Transport of short-lived species into the Tropical Tropopause Layer
- 1Department of Chemistry, University of Cambridge, Cambridge, UK
- 2Rosenstiel School of Marine and Atmospheric Science, University of Miami, Miami, Florida, USA
- 3Met Office, Exeter, UK
- 4National Centre for Atmospheric Science, UK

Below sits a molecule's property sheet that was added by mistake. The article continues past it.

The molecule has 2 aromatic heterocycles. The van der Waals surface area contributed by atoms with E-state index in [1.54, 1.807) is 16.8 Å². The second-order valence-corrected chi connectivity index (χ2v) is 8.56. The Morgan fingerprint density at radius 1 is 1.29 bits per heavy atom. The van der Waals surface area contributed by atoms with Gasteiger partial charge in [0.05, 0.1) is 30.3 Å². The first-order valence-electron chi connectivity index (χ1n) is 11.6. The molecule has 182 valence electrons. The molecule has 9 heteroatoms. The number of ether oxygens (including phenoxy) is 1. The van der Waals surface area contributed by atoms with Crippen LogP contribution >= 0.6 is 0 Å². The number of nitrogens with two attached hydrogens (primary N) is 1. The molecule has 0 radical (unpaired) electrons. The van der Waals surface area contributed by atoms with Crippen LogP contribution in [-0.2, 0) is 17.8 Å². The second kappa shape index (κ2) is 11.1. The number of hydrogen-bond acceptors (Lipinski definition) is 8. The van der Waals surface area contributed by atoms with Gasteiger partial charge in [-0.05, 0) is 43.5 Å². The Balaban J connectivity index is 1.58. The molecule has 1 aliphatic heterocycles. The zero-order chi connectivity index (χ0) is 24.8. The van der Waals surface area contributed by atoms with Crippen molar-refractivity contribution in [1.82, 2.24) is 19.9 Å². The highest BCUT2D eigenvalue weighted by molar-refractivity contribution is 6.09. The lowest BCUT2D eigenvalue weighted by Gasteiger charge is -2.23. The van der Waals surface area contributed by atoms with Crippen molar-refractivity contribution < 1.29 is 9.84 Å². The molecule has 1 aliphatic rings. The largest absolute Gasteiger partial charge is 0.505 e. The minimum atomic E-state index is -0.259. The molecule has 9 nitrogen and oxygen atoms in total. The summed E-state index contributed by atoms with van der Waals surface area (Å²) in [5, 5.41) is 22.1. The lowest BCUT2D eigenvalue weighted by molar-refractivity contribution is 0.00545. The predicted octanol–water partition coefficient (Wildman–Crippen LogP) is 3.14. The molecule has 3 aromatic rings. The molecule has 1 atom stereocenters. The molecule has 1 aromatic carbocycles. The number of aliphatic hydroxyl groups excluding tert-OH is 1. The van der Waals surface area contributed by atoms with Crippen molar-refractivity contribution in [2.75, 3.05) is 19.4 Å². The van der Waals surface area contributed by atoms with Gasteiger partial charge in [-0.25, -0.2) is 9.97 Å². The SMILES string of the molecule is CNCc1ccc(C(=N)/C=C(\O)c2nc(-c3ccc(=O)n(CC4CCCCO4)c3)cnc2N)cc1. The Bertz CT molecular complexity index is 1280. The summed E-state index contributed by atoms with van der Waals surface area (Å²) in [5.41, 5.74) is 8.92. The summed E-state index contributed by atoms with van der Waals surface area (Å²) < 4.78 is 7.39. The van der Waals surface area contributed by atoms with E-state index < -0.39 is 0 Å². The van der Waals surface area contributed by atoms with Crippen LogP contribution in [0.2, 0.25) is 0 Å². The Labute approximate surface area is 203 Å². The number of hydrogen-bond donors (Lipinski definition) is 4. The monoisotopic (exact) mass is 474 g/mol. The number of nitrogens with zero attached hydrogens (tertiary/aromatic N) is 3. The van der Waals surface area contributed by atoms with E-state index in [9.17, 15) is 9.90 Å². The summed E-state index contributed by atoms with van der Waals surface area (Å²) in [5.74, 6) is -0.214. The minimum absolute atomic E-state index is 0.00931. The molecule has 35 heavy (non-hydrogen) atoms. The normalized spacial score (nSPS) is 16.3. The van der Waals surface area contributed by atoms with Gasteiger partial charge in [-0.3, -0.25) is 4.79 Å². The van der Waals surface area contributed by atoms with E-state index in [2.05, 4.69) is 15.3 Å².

Abstract. We use NAME, a trajectory model, to investigate the routes and timescales over which air parcels reach the tropical tropopause layer (TTL). Our aim is to assist the planning of aircraft campaigns focussed on improving knowledge of such transport. We focus on Southeast Asia and the Western Pacific which appears to be a particularly important source of air that enters the TTL. We first study the TTL above Borneo in November 2008, under neutral El Niño/Southern Oscillation (ENSO) conditions. Air parcels (trajectories) arriving in the lower TTL (below ~15 km) are most likely to have travelled from the boundary layer (BL; <1 km) above the West Pacific. Few air parcels found above ~16 km travelled from the BL in the previous 15 days. We then perform similar calculations for moderate El Niño (2006) and La Niña (2007) conditions and find year-to-year variability consistent with the phase of ENSO. Under El Niño conditions fewer air parcels travel from the BL to the TTL above Borneo. During the La Niña year, more air parcels travel from the BL to the mid and upper TTL (above ~15 km) than in the ENSO-neutral year, and again they do so from the BL above the West Pacific. We also find intra-month variability in all years, with day-to-day differences of up to an order of magnitude in the fraction of an idealised short-lived tracer travelling from the BL to the TTL above Borneo. These calculations were performed as a prelude to the SHIVA field campaign, which took place in Borneo during November 2011. So finally, to validate our approach, we consider measurements made in two previous campaigns. The features of vertical profiles of short-lived species observed in the TTL during CR-AVE and TC4 are in broad agreement with calculated vertical profiles of idealised short-lived tracers. It will require large numbers of observations to fully describe the statistical distribution of short-lived species in the TTL. This modelling approach should prove valuable in planning flights for the long-duration aircraft now capable of making such measurements.